The haunting cinematography of Theo Angelopoulos comes to GOMA

 
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Production still from The Weeping Meadow 2004 / Director: Theo Angelopoulos / Image courtesy: Tamasa Distribution

Widely considered the greatest Greek filmmaker, Theo Angelopoulos (1935–2012) crafted an epic vision of modern Greece and the Balkans through allegories of its turbulent history, which will be featured at the Australian Cinémathèque, GOMA in the first ever Australian retrospective. His films are celebrated for their haunting cinematography, and characters which inhabit worlds with a unique sense of time and space. Angelopoulos’s career was marked by a number of trilogies, each drawing from different social, economic and cultural legacies, including Greece’s occupation and independence from Ottoman Turkey, a history of military dictatorship, Greek literature and mythology, and the director’s own biography.

We are… waiting for the world to change but have no idea when this is going to happen. History is now silent. And we are all trying to find answers by digging into ourselves, for it is terribly difficult to live in silence.

The Weeping Meadow is the first in Angelopoulos’s poetic trilogy focused on the political and social history of Greece during the 20th Century. It elliptically moves through time, using the motif of water to reflect the sweeping and devastating effects of history. It follows a family of Greek refugees returning to their homeland after the Russian Revolution in 1919, through to their expatriation to America in 1949 at the end of the Greek Civil War. It focuses on the life of orphaned girl Eleni (Alexandra Aidini) and her half-brother Alexis (Nikos Poursanidis), and their passage through adolescence, marriage and parenthood. Their lives become ensnared in the political upheaval between trade unionists and the government and the events of World War II. The Weeping Meadow is Angelopoulos’s most commanding and visually accomplished film, and features some of his most mesmerising sequences of shifting scale, including the exodus of refugees from Odessa to Thessaloniki, a vast floating funeral procession and the flooding of a village.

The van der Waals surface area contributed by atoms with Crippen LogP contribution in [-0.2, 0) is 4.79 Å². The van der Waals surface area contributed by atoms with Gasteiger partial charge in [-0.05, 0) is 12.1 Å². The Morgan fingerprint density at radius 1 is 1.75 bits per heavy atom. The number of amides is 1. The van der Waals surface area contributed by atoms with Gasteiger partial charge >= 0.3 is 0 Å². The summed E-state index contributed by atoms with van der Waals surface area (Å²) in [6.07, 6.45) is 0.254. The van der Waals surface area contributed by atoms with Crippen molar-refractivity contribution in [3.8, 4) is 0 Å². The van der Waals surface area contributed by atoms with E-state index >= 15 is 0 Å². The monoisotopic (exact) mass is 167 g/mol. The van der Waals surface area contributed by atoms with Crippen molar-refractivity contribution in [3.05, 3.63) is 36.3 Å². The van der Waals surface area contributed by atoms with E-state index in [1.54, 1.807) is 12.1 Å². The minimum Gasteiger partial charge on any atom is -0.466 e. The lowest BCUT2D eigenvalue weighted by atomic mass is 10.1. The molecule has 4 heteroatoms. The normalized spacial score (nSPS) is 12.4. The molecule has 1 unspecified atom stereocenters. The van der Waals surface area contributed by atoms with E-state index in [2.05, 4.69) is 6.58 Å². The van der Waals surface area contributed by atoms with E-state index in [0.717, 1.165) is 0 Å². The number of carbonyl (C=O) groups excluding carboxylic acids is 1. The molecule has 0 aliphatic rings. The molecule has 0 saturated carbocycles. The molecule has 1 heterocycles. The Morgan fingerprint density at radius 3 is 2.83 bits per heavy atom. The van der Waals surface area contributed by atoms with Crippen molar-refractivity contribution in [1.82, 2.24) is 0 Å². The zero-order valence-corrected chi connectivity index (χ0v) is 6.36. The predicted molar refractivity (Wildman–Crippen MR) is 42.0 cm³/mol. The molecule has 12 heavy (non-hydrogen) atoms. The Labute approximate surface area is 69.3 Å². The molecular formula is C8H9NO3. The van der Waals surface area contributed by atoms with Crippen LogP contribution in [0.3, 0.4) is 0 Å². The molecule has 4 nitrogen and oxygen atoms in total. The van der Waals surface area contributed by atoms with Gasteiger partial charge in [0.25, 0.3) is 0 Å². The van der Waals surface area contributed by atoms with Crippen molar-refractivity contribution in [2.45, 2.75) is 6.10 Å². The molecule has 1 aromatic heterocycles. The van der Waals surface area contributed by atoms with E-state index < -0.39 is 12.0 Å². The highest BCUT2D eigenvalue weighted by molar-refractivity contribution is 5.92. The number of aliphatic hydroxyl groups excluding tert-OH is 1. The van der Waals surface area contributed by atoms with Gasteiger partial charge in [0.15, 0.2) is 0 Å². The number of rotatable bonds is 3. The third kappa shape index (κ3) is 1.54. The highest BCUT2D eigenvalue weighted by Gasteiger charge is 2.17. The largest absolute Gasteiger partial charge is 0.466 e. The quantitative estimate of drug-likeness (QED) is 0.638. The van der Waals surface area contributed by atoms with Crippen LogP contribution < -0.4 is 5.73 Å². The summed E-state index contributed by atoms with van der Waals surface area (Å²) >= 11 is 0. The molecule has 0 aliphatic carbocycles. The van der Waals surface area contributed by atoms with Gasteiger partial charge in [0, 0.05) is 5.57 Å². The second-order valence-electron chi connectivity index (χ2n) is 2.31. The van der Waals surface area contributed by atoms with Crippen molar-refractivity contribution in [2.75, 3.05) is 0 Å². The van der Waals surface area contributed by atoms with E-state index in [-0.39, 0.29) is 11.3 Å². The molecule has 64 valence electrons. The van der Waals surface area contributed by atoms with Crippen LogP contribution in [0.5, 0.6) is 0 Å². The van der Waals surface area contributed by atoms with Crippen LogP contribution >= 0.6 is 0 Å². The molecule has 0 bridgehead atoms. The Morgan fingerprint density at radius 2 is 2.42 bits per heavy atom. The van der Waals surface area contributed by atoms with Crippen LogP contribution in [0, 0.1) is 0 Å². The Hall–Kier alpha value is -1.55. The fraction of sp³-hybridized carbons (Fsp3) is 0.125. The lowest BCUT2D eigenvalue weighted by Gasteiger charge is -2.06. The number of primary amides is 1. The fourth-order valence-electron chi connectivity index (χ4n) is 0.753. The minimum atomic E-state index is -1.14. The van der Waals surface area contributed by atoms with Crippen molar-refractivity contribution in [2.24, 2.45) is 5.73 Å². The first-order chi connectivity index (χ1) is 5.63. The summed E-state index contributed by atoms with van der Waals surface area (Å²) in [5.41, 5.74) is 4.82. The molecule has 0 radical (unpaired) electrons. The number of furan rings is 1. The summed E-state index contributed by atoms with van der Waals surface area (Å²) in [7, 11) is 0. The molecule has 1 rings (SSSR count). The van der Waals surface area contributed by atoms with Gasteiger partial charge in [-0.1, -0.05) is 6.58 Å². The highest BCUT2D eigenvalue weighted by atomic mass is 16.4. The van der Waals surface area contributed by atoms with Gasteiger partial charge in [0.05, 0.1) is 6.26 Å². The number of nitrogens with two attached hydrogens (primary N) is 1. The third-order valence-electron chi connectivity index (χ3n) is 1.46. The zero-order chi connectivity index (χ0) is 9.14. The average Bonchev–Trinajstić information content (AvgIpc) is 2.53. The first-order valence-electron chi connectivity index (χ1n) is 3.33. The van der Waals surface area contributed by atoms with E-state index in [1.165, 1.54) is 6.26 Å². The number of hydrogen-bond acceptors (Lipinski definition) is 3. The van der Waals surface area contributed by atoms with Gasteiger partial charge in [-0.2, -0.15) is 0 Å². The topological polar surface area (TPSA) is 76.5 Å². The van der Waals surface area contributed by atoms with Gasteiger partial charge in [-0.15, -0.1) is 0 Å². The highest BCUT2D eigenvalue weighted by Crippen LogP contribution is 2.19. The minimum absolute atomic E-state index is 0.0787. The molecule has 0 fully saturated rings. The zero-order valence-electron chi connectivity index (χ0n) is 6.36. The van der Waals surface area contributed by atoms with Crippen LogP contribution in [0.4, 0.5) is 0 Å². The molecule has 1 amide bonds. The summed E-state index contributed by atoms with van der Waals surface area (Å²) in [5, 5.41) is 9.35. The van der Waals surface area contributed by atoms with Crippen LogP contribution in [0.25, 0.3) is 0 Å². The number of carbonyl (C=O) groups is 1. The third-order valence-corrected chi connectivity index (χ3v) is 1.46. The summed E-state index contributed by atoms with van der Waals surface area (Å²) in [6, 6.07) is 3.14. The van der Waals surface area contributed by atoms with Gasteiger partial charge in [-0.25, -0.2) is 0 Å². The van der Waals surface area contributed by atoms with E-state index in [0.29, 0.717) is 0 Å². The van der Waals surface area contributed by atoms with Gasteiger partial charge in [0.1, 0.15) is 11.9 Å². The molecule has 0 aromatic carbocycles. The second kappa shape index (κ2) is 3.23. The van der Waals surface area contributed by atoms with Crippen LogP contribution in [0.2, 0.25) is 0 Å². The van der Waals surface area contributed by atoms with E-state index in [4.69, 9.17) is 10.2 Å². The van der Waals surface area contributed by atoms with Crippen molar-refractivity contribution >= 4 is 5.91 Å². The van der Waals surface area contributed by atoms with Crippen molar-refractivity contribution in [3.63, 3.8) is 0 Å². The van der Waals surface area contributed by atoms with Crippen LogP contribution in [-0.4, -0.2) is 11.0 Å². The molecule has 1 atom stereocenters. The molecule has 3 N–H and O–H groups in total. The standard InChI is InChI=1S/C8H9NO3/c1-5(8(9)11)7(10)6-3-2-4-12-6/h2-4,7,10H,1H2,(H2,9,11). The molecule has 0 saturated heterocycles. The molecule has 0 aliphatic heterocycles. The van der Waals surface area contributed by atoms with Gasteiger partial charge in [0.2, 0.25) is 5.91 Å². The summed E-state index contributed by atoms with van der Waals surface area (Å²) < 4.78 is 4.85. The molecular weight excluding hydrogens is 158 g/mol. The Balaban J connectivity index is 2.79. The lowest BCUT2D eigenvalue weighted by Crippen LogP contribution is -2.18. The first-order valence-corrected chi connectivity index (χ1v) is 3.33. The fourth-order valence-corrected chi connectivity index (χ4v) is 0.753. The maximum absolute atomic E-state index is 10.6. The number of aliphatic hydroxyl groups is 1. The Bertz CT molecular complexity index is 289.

Theo Angelopoulos‘ | Free film program
Australian Cinémathèque, Gallery of Modern Art
15 April to 22 May 2016

Australian Cinémathèque
GOMA is the only Australian art gallery with purpose-built facilities dedicated to film and the moving image and offers a rare opportunity to see films presented on the big screen as they were intended, and features many 35mm prints sourced from film archives around the world and screened in one of Australia’s last 35mm film venues.

Shakespeare on Screen | Free film program
22 April – 25 May 2016
Arabian Nights | Free film program
25 – 26 June 2016
Snow White | Ticketed
11 and 18 September 2016